“First off that $1.8 trillion was never going to happen,” Johnson says of the initial proposal. “I mean, the White House was a very motivated buyer of such a deal, and I think they were putting some numbers to the Speaker that, frankly, they could never have gotten through the Senate. I just believe that with my whole heart. I think you've also seen that there's a recognition by people on the inside of the aisle, and mine, that we need some emergency relief right now. And frankly, we should have. I mean, we'd be better off if we could have gotten a trillion dollars done three months ago, and this is not the kind of thing that's going to take care of all of the problems caused by COVID.”

Johnson also is crediting Phillips for jump-starting some of these conversations.

“When he called me back in September and told me we needed to work on this because leadership was failing, I said yes. In part because I feel like these are the conversations we need to have across the aisle.”

Both Phillips and Johnson agree that the most logical relief plan right now is the $900 billion proposal, not the larger $1.3 trillion proposal favored by most Democrats.

“The reality is, I think if you make this package a lot larger, you're going to lose Republican votes, and I don't think you're going to have enough Democrat votes to come in and replace the lost Republicans,” Phillips says. “Politics is the art of the possible. Adding another $300 billion is something that maybe, you know, I mean, Congress may well consider that in the new year, But at this point, I think we want to make sure that the vaccine, that the testing, that the schools, that the unemployed and that the much needed nutritional housing assistance, that that goes out in a targeted manner to the people who need it the most.”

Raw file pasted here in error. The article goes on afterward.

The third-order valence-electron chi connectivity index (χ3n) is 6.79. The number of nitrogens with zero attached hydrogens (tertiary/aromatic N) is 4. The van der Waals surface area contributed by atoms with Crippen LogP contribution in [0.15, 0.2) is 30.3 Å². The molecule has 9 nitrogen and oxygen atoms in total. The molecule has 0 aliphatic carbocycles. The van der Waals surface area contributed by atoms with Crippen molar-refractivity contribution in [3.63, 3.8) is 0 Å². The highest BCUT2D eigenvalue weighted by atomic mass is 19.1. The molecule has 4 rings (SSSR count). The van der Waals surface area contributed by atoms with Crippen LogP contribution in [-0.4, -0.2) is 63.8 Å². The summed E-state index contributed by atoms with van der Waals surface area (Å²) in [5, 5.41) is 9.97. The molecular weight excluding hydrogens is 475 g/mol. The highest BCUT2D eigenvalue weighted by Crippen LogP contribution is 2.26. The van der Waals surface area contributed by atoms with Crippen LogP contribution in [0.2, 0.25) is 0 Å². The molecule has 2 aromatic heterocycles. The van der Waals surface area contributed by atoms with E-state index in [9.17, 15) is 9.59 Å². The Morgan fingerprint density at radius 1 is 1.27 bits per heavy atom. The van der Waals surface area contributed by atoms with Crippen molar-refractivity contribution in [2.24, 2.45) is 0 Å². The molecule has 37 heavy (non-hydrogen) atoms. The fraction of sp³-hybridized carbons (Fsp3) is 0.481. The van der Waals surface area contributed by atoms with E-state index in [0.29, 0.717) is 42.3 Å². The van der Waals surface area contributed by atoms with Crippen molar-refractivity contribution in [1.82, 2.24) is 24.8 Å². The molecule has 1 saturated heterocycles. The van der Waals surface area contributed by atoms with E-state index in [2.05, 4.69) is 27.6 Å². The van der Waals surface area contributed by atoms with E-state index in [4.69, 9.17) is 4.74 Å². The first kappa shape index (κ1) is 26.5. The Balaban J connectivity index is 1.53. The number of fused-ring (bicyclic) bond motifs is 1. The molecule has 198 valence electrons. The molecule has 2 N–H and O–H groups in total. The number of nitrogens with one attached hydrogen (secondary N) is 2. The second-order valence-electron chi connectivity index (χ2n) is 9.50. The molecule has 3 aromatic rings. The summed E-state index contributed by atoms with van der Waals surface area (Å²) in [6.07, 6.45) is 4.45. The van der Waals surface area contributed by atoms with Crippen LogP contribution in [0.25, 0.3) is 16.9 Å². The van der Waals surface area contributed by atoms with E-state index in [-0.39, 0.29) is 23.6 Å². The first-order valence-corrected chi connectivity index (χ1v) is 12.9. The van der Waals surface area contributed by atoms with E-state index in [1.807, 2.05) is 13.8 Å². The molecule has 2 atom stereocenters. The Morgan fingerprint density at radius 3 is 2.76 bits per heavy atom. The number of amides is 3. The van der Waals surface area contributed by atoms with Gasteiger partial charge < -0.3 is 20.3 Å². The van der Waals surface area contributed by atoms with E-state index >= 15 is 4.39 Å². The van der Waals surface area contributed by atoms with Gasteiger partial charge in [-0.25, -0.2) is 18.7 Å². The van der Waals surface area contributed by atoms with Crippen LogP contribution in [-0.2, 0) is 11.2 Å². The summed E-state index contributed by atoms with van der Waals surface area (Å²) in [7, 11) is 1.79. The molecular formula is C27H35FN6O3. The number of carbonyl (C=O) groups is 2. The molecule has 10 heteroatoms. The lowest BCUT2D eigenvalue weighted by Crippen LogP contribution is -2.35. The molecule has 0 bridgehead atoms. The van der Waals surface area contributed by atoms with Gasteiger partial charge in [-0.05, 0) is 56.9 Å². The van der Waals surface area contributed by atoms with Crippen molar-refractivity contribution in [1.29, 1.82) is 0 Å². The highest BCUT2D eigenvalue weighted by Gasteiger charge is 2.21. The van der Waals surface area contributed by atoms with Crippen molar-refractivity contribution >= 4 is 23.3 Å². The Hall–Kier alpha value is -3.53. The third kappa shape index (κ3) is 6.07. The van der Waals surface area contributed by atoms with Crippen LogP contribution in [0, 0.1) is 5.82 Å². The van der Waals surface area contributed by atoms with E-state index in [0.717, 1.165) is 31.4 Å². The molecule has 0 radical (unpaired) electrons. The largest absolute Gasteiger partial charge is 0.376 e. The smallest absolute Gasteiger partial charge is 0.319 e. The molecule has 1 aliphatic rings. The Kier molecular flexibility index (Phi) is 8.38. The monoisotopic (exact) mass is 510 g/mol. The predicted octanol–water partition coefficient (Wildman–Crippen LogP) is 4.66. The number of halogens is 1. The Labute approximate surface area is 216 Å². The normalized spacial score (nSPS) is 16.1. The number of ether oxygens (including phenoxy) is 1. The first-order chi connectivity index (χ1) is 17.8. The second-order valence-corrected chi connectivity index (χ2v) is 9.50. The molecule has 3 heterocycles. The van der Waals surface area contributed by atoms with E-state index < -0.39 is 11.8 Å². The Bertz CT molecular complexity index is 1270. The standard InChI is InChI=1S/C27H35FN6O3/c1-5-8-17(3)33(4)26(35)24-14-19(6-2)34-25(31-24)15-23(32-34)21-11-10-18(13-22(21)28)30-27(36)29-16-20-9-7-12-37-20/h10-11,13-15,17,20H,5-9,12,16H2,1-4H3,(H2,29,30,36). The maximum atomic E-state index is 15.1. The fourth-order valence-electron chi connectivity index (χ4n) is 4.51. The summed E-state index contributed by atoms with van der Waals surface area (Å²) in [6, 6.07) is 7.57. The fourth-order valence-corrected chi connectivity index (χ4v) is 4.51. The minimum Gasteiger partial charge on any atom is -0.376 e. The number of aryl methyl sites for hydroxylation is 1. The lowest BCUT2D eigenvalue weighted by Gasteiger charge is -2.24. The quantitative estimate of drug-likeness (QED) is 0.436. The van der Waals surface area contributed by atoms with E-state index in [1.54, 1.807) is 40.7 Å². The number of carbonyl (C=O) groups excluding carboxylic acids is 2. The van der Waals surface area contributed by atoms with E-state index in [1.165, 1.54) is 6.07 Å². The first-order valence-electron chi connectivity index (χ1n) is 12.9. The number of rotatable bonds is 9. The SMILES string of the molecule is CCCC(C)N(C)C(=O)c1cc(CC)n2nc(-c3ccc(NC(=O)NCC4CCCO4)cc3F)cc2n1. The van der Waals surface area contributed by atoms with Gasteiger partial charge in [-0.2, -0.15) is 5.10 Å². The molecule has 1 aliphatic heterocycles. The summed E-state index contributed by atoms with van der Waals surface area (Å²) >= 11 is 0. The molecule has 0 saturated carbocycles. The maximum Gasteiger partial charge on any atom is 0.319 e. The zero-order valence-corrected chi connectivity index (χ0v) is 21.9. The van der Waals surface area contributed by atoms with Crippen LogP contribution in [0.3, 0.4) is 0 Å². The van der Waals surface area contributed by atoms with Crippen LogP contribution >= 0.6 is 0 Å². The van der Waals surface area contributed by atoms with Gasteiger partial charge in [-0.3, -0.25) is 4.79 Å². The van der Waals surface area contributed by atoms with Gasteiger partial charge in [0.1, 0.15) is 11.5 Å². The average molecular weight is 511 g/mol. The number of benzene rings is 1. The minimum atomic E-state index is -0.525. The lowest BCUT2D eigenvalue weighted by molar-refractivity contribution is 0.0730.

Johnson says the bill cannot wait until January, and says it should have been done already. He also blames leadership in Washington for the fact that a relief bill isn’t passed yet.

“I know that this package is not as big as many want,” Johnson, making his first appearance on WCCO Radio, said. “But, you know, frankly, if we had leadership who was more open to finding common ground, this could have been done three months ago. Imagine how much stronger America could be, how much stronger our schools could be if we had taken these needed steps then. So we have got to get it done in the next week. I don't think we'll get it done this week. I think we'll get it done next week, though.”

Johnson added strong words about poor leadership in Washington and made a plea for politicians to think more about the people they represent instead of party affiliation.

“So much of what they do is an attempt to gain leverage,” Johnson said. “It's all about leverage every day in this town because they want to win the deal.  And Dean’s side does it, and my side does it, and the House does it, and the Senate does it, and it is just despicable to me. I mean, I come from a pretty conservative state in South Dakota, but I would tell you one thing that we get right day in and day out when we attempt to govern is that it's not just about the transactional leveraging the hell out of the other side. I feel like in South Dakota, and probably in Minnesota, we ask a lot less about what a win is for Democrats or what's a win for Republicans. And we probably ask more about what's a win for the people. That's how Dean and I are wired and I think some of that vision and that principle is starting to wear off around here.”